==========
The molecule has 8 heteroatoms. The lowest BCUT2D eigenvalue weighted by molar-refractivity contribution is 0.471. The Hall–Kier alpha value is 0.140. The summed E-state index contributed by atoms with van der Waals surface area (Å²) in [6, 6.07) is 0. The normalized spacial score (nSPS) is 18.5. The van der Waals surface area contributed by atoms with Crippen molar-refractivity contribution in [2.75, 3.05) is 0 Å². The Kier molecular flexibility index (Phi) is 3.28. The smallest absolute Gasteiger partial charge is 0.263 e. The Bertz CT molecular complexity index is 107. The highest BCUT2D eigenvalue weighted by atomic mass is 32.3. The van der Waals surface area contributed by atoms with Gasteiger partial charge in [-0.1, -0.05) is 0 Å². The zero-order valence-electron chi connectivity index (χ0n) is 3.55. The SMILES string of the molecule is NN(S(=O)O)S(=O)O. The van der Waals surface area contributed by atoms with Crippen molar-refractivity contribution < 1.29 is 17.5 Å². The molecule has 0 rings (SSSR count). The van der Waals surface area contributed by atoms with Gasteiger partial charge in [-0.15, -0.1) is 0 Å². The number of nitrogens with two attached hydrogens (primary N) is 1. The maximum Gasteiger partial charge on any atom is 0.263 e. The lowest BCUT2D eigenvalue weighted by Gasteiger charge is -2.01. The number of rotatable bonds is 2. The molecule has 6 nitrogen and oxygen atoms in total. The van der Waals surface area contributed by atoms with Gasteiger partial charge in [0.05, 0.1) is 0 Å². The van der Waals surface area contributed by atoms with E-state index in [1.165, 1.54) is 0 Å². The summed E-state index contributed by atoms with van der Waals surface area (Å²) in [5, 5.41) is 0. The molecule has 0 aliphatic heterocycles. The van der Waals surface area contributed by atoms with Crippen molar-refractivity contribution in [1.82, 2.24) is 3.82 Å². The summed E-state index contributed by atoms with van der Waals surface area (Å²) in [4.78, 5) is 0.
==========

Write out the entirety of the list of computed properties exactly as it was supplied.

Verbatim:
The molecule has 8 heteroatoms. The lowest BCUT2D eigenvalue weighted by molar-refractivity contribution is 0.471. The Hall–Kier alpha value is 0.140. The summed E-state index contributed by atoms with van der Waals surface area (Å²) in [6, 6.07) is 0. The normalized spacial score (nSPS) is 18.5. The van der Waals surface area contributed by atoms with Crippen molar-refractivity contribution in [2.75, 3.05) is 0 Å². The Kier molecular flexibility index (Phi) is 3.28. The smallest absolute Gasteiger partial charge is 0.263 e. The Bertz CT molecular complexity index is 107. The highest BCUT2D eigenvalue weighted by atomic mass is 32.3. The van der Waals surface area contributed by atoms with Gasteiger partial charge in [-0.1, -0.05) is 0 Å². The zero-order valence-electron chi connectivity index (χ0n) is 3.55. The SMILES string of the molecule is NN(S(=O)O)S(=O)O. The van der Waals surface area contributed by atoms with Crippen molar-refractivity contribution < 1.29 is 17.5 Å². The molecule has 0 rings (SSSR count). The van der Waals surface area contributed by atoms with Gasteiger partial charge in [-0.15, -0.1) is 0 Å². The number of nitrogens with two attached hydrogens (primary N) is 1. The maximum Gasteiger partial charge on any atom is 0.263 e. The lowest BCUT2D eigenvalue weighted by Gasteiger charge is -2.01. The number of rotatable bonds is 2. The molecule has 6 nitrogen and oxygen atoms in total. The van der Waals surface area contributed by atoms with Gasteiger partial charge in [0.05, 0.1) is 0 Å². The van der Waals surface area contributed by atoms with E-state index in [1.165, 1.54) is 0 Å². The summed E-state index contributed by atoms with van der Waals surface area (Å²) in [5, 5.41) is 0. The molecule has 0 aliphatic heterocycles. The van der Waals surface area contributed by atoms with Crippen molar-refractivity contribution in [1.82, 2.24) is 3.82 Å². The summed E-state index contributed by atoms with van der Waals surface area (Å²) in [4.78, 5) is 0.